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Mazda Protege Maintenance and Repair

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Comments

  • mdaffronmdaffron Posts: 4,421
    The recommended interval for changing the timing belt on my 2000 ES is 105,000 miles. Yep, 105K.

     

    Mechanics really won't be able to check it because you have to basically pull everything apart to see it -- and by that time you've done all the expense (labor) of changing the belt, which is only about $50 for the part.

     

    Keep in mind the Protege's engine is a "non-interference" engine, which means if the timing belt breaks, the engine will stop -- but valves won't slap into the pistons and total the car (like on some cars, like many Hondas). If you have AAA or a comparable driving club membership that will tow you and you don't mind the inconvenience of a sudden breakdown, go ahead and drive it until the belt breaks.

     

    The only other alternative is to chomp the projectile and get it changed!

     

    Meade
  • hondafriekhondafriek Ottawa CanadaPosts: 2,922
    Actually it is easy to check the condition of the timing belt. The top half of the cover is held on with a couple of bolts. Rotate the engine with the coil wire disconnected, a little at a time check the inside face of the belt with a mechanics mirror.

     

    A reputable garage can perform this test in about a half hour, and tell you the relative condition of the belt.

     

      Cheers Pat.
  • mdaffronmdaffron Posts: 4,421
    ... will be the first to tell you that it's hard to judge the age of a timing belt, and its internal condition, by looking at a straight length of it under tension. It's where it bends around a pulley that it shows its cracks, and since you're trying to look at it while it's installed on the car, there's no way to look at the part that's around the pulley without removing it. And I guarantee you NO reputable mechanic will give you any kind of written or unwritten warranty on how much time/mileage is left on it.

     

    I've tried that.

     

    Meade
  • autonomousautonomous Posts: 1,769
    "Here's the story: I bought a Mazda Protege 1999 last fall. Stupid as I am I forgot to ask about if the timing belt was changed ... I'm about to sell the car in about four months ... Any ideas?

     

    This may seem obvious but have you asked the seller of the car about this? Considering the cost of this service, the seller may have records or may be able to tell you. If he cannot tell you, I would think the responsible thing to do is to tell the next person purchasing your car that you do not know whether the timing belt needs to be replaced soon.

     

    TIP: Always ask for maintenance records when purchasing a used vehicle
  • The CEL on my 1997 Mazda Protege recently went on and stayed on. My mechanic diagnozed it as an evaporative emissions system problem (the evaporated gasoline from the fuel tank is meant to be absorbed in a charcoal canister and sucked into the engine through a valve) and wants to replace the canister purge valve. He claims that this part costs $250 dollars and has an electrical component inbuilt into it. I looked at online autopart sites but cant find this part available for this year and model.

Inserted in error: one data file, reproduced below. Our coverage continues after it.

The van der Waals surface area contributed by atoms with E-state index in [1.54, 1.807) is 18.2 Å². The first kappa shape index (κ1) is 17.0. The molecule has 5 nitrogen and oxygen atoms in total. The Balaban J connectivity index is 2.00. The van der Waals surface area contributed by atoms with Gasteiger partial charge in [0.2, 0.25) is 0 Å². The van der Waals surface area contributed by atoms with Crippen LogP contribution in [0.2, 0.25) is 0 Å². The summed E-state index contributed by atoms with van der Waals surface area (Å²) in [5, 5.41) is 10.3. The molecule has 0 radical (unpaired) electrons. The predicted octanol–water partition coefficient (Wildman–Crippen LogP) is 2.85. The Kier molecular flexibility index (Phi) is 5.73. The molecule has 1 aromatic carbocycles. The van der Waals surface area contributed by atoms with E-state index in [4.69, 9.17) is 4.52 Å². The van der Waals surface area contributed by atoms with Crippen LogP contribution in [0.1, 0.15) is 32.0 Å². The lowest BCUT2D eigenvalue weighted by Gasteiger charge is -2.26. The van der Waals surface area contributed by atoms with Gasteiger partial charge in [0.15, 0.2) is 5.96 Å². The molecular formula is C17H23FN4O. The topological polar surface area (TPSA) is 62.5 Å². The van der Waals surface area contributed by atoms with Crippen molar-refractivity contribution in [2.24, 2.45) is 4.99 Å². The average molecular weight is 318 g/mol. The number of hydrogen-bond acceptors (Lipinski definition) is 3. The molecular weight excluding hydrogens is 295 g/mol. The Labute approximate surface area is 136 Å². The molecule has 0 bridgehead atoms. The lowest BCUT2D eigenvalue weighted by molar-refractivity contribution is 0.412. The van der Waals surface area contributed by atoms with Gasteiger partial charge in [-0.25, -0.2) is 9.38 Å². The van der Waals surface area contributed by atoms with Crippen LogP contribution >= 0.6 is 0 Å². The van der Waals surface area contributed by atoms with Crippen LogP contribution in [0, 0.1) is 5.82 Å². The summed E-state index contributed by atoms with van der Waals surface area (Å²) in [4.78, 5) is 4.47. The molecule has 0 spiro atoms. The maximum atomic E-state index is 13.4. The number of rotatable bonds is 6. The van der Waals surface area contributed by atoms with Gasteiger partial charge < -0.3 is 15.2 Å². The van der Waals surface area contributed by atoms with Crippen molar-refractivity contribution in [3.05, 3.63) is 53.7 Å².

Does anyone know whether this sounds like an honest quote? Sounds like robbery to me.

    Andre
  • autonomousautonomous Posts: 1,769
    Is this only available as an OEM part or is an aftermarket part possible?

     

    Is the labor extra or included in your quote?

     

    You may want a second quote from a Mazda dealership and/or another garage.

     

    Here is something on the EVAP that I extracted from Haynes' Chilton Guide to the Protege.

     

    Evaporative Emission Control (EVAP) system

    The EVAP traps and stores fuel that evaporates from the fuel tank, throttle body and intake manifold that could escape into the atmosphere as hydrocarbon emissions. It consists of a charcoal-filled canister, the lines connecting the canister to the fuel tank, a temperature controlled vacuum valve and a check valve. Fuel vapors are transferred from the fuel tank and throttle body to a canister for storage when the engine isn’t running. When the engine is running the vapors are purged from the canister by intake airflow and consumed in normal combustion. The canister is equipped with a check valve that incorporates three check balls. Based on the running conditions and the pressure in the fuel tank, the check balls open and close the passages to the vacuum valve (consequently the throttle body) and fuel tank.
  • Thanks for the tips...I'll check into it. My mechanic claims there is no aftermarket. Labor not included.
  • mdaffronmdaffron Posts: 4,421
    Interestingly, the following article (which I found very easily by typing "canister purge valve protege" into Google) applies to the 1996-1998 Proteges:

     

    http://www.findarticles.com/p/articles/mi_m0BQA/is_2_80/ai_718471- 87

     

    BTW, I just called the parts department at my Mazda dealer and, playing the part of you, asked for a price on a "canister purge valve" for a 1997 Protege.

     

    The response?

     

    "Mazda doesn't have anything called a 'canister purge valve' on the 1997 Protege."

     

    Ask this mechanic guy of yours for the real part name, or find another mechanic. Is this guy at a Mazda dealership, btw?